Physics Lab B/C

nejanimb
Exalted Member
Exalted Member
Posts: 343
Joined: November 14th, 2008, 5:17 am
Division: Grad
State: PA
Has thanked: 0
Been thanked: 0

Re: Physics Lab B/C

Post by nejanimb » May 23rd, 2010, 10:25 pm

E Edgar wrote:Here are some results from C-division nationals if anyone is interested.

The test was very easy and so basically the best blades won. The way they had it set up was that there was a high speed fan and a low speed fan. At each fan, they would record your reading for that speed. The fans were not particularly fast and neither were the motors. Of course, that doesn't matter since everyone had the same setup.

Our readings were (these could be slightly off) 1628mV on high and 1287mV on low. We were the very last team to test and were told that our blades were 2nd but very close to Troy's on high power and the fastest in the nation on low power. We took 2nd overall. We got the impression that the 3rd place team was significantly slower but perhaps we were mistaken.

I would also like to say that we got the results we did without any outside design help and so definitely anyone who was motivated enough could have done as well as we did. I molded basswood blades on a metal pipe to get the right curvature. My approach was highly experimental: I changed one variable at a time until I basically got what seemed to be a near-optimal design. Once I had a really good design, I molded several blades to get 2 that were close to identical. In all, I probably molded about 40 pairs of blades to find the design I used and about 10 to get 2 blades that were identical. I learned a huge amount along the way just by observing what worked and by thinking about the physics that determine how the blades function.
A well-deserved congratulations to you! That's very impressive. Our turbine didn't stack up: high 800s on high and mid 600s on low. We think we did very well on the test, but, as you said, it was extraordinarily easy... which I thought was a real shame. We got 18th, which really isn't that bad, but I was disappointed by the test they gave us. We spent a whole year learning all kinds of physics and preparing an extremely comprehensive binder, and we needed neither our physics knowledge nor anything in our binder - it was just about all common sense. We knew our blade setup wasn't going to be the best, so we would need a harder test that we could do well on if we wanted a shot to do well... and that was absolutely not what we got.

One thing: One question I was very confused about was the one about what would happen if the average wind velocity in a wind farm doubled and how would the average available kinetic energy in the air change. I was pretty sure it's Kinetic Energy = 0.5 * rho * area * velocity^3, which means that if the wind speed doubles the kinetic energy should increase by a factor of eight... but the multiple-choice options were 2x, 3x, 4x, 5x, and 6x. We thought that maybe we were missing something and that the word "average" in the problem should trip us off to use rms speed or something, but that didn't make sense either, so we ended up just putting 6x. Did anyone else notice this issue, or am I wrong in the answer I got?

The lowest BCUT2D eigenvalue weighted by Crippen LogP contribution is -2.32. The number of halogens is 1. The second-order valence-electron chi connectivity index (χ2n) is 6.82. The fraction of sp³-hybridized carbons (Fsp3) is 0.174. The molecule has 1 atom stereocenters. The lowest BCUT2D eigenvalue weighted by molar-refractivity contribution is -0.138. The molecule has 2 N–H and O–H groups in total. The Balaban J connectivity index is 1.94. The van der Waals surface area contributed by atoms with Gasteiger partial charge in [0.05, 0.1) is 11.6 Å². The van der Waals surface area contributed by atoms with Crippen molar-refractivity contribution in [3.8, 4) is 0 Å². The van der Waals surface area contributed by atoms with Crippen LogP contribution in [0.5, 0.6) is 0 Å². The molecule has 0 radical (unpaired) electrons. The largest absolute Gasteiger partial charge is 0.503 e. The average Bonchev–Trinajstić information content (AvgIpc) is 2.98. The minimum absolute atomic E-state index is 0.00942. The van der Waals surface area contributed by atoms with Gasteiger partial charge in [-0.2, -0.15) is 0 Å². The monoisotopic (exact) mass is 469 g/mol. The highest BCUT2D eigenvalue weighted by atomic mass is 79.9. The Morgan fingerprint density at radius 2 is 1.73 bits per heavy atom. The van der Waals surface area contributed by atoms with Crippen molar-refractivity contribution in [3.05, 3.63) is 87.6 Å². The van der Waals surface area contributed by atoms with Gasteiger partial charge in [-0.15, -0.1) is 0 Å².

Harriton '10, UVA '14
Event Supervisor in MA (prev. VA and NorCal)

User avatar
E Edgar
Member
Member
Posts: 89
Joined: March 17th, 2008, 3:21 pm
Division: Grad
State: IN
Has thanked: 0
Been thanked: 0

Re: Physics Lab B/C

Post by E Edgar » May 24th, 2010, 7:16 am

nejanimb wrote:One thing: One question I was very confused about was the one about what would happen if the average wind velocity in a wind farm doubled and how would the average available kinetic energy in the air change. I was pretty sure it's Kinetic Energy = 0.5 * rho * area * velocity^3, which means that if the wind speed doubles the kinetic energy should increase by a factor of eight... but the multiple-choice options were 2x, 3x, 4x, 5x, and 6x. We thought that maybe we were missing something and that the word "average" in the problem should trip us off to use rms speed or something, but that didn't make sense either, so we ended up just putting 6x. Did anyone else notice this issue, or am I wrong in the answer I got?
We were confused by that question as well. It seems strange that the question asked about kinetic energy when it is power that is the important quantity. In the end, we assumed that they wanted us to use the (incorrect in this situation) equation KE=.5mv^2 and therefore said the kinetic energy would be 4 times as much.
My 2010 National Results
Astronomy: 2nd
Physics Lab: 2nd
Technical Problem Solving: 6th
Fossils: 8th

User avatar
walkingstyx
Member
Member
Posts: 61
Joined: December 8th, 2008, 10:22 pm
Division: Grad
State: TX
Location: LASA
Has thanked: 0
Been thanked: 0

Re: Physics Lab B/C

Post by walkingstyx » May 24th, 2010, 7:21 am

We actually used the exact same thought process as you nejanimb, and eventually justified it by saying that the average of the squares is less than the square of the averages, and the difference in wind speeds is great enough to maybe account for the difference between 6 and 8, but I think there's a good chance that the question was just wrong.